Where do you get ideas for topics you want to explore?
Although I recognize that social media is one of the most popular source for stimulating topics of interest, it has some decided draw backs in developing reflective academic papers. I would like to suggest a few other ways to help you choose topics that will make your academic experience more efficient and focused.
Caution: many of the publications that you will find from the Bureau of Justice Statistics (BJS), National Institute of Justice (NIJ), and the National Criminal Justice Reference Service(NCJRS) are not "scholarly articles". However, they are an important type of literature known as Gray Literature that can enhance your introduction to your research.
Defining gray literature
In general, gray literature publications are non-conventional, fugitive, and sometimes ephemeral publications. They may include, but are not limited to the following types of materials
(Alberani, 1990). Alberani V, Pietrangeli PDC, Mazza AMR (1990). The use of grey literature in health sciences: a preliminary survey. Bulletin of the Medical Library Association 78(4): 358-363.
How do scholarly articles differ from "gray literature"?
What are handbooks?
Often times a particular topic gains ongoing scholarly interest that attracts the interest of a publisher or research organization. Authors who are known in the particular field of study are often asked to contribute chapters or to provide editorial oversight for these types of publications. Handbooks can provide a useful overview of the topic and help you identify some of the "movers and shakers" in that particular area of research.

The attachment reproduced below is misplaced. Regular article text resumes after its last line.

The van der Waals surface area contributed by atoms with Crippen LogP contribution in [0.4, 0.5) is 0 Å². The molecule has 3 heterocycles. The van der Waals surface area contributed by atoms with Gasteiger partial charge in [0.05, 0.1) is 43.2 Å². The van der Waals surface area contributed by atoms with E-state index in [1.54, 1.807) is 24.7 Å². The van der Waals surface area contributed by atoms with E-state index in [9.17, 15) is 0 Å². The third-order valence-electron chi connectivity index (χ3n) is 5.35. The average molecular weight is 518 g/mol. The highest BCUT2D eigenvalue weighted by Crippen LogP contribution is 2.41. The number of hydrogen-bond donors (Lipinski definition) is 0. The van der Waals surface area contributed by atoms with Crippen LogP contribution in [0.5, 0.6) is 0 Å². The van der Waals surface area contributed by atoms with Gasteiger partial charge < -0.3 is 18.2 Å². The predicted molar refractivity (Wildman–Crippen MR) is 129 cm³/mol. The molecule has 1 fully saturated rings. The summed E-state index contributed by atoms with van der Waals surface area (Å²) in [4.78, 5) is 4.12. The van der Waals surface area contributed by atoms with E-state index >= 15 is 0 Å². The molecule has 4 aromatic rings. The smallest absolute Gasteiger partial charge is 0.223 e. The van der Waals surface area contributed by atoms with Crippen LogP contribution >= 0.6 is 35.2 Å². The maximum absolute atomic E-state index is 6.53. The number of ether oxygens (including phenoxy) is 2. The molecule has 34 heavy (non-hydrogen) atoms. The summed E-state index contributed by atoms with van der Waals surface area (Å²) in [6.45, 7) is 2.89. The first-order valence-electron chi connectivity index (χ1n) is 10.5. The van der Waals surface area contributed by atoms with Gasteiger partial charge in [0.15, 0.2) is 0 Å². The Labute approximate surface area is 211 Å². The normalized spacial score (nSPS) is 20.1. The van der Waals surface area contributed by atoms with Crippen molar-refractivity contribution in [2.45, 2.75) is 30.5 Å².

The University Libraries provide access to many specialized encyclopedias in a variety of fields of study. However, you should also be prepared to evaluate each for their scholarly value. Below are some suggestions of what to look for:
These commercial publishers typically publish academic content: Blackwell, De Gruyter, Elsevier, Gale, Macmillan, Peter Lang, Routledge, Sage, Springer Publishers, Thomson Reuters
What is scholarly literature?
Typically when you hear people use the phrase "scholarly literature" they are talking about scholarly journal articles. The problem with this idea is that scholarly literature is not published strictly in journal articles. In fact, there is considerable scholarly literature published in book format. Consequently, many consider the use of the phrase "scholarly literature" to include publications in all formats.
Scholarly journal articles differ from other forms of literature in that they required some type of scholarly review process. Scholarly articles also have a very distinct disciplinary format all of which include a review of literature.
Below is a list of SOME of the key scholarly journals in Criminology and Criminal Justice. Sometimes it helps to simply browse an appropriate titles to generate some ideas about a topic.
Corrections & Courts